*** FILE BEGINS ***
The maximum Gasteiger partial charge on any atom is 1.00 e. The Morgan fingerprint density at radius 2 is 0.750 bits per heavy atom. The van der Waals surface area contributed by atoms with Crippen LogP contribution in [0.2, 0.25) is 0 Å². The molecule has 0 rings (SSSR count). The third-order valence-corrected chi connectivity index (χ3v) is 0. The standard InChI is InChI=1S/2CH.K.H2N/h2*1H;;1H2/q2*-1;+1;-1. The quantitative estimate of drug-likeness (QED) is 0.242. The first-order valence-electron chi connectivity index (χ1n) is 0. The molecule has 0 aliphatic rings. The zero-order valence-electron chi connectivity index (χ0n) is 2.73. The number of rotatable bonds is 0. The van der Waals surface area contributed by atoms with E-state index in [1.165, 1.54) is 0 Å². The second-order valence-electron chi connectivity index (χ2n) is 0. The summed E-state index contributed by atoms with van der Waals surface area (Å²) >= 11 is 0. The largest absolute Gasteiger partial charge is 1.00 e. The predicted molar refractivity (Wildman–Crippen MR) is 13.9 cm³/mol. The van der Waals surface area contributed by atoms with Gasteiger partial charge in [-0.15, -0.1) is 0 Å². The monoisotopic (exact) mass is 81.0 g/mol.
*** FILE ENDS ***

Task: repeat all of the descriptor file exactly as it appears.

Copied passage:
The maximum Gasteiger partial charge on any atom is 1.00 e. The Morgan fingerprint density at radius 2 is 0.750 bits per heavy atom. The van der Waals surface area contributed by atoms with Crippen LogP contribution in [0.2, 0.25) is 0 Å². The molecule has 0 rings (SSSR count). The third-order valence-corrected chi connectivity index (χ3v) is 0. The standard InChI is InChI=1S/2CH.K.H2N/h2*1H;;1H2/q2*-1;+1;-1. The quantitative estimate of drug-likeness (QED) is 0.242. The first-order valence-electron chi connectivity index (χ1n) is 0. The molecule has 0 aliphatic rings. The zero-order valence-electron chi connectivity index (χ0n) is 2.73. The number of rotatable bonds is 0. The van der Waals surface area contributed by atoms with E-state index in [1.165, 1.54) is 0 Å². The second-order valence-electron chi connectivity index (χ2n) is 0. The summed E-state index contributed by atoms with van der Waals surface area (Å²) >= 11 is 0. The largest absolute Gasteiger partial charge is 1.00 e. The predicted molar refractivity (Wildman–Crippen MR) is 13.9 cm³/mol. The van der Waals surface area contributed by atoms with Gasteiger partial charge in [-0.15, -0.1) is 0 Å². The monoisotopic (exact) mass is 81.0 g/mol.